On Thursday, Baltimore-based athletic apparel and footwear company Under Armour pulled its ads from YouTube, the leading video network, after its ads appeared on a white nationalist channel.
In 2017, several YouTube sponsors yanked their ads off the service when Buzzfeed discovered them appearing on videos promoting hate speech and extremist fare.
Not only were ads from well-known brands placed against extremist content, but a number of U.S. government agencies - the Centers for Disease Control, the Department of Transportation, Customs and Border Protection, the Department of Veterans Affairs and the Coast Guard Academy - had ads that ran on North Korean propaganda channels. We know that even when videos meet our advertiser-friendly guidelines, not all videos will be appropriate for all brands. "We now feel the right measures are in place for P&G brands to have the option to advertise on YouTube". CNN writes that advertisers can make sure their ads don't appear on specific channels and use a "sensitive subject exclusion" filter to keep them away from certain content.
Man Utd legend Cole: Win FA Cup, or else..
He did not travel with the Manchester United team scheduled to take on Bournemouth on Wednesday night's Premier League clash. He told Sky Sports: "If it came down to two teams playing an even game with less on the line then Tottenham win".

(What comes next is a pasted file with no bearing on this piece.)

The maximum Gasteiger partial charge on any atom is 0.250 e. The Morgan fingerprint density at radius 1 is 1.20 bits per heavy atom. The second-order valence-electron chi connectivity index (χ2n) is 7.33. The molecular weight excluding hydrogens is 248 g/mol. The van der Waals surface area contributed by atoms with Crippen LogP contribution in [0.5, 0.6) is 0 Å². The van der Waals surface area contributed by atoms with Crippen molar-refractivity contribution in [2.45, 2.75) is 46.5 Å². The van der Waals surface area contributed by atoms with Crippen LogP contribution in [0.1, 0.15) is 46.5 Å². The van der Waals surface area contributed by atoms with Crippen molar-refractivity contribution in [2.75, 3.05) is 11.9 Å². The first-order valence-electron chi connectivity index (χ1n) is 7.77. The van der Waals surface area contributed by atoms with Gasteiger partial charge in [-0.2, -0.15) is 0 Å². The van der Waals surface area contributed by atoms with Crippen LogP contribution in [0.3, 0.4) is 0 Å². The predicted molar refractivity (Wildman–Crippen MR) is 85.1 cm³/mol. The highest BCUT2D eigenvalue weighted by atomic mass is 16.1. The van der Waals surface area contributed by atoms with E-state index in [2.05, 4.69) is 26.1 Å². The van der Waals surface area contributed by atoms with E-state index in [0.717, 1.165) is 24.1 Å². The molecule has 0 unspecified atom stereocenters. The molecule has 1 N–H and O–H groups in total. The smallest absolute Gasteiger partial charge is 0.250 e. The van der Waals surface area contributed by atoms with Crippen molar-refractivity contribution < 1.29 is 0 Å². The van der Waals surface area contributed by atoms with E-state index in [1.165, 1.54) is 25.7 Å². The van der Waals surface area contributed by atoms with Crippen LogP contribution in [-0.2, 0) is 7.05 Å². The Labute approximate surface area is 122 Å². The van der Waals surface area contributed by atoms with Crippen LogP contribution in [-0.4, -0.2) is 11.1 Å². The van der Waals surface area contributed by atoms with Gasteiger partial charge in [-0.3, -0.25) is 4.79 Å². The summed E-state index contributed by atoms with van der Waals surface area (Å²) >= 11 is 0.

YouTube has previously dealt with controversy over its ads appearing alongside extremist, pro-terrorism content. YouTube previous year changed its monetization policies to more heavily regulate what content receives funding-to the chagrin of many content creators.
In response to the CNN report, YouTube issued a statement saying it removes offensive ads when they are flagged. Ads from the Washington Post and the New York Times reportedly ran on conspiracy theory channels.
As you'd expect, advertisers are incredibly upset and have vowed to leave the platform until changes are made.
How strong is advertiser confidence in YouTube? Under Armour said that it was pausing its spending on Google-owned YouTube while it works with the company to "understand how this could have slipped through the guardrails". From 2009 to 2012, she was an award-winning syndicated columnist for a number of daily newspapers from NY to Texas.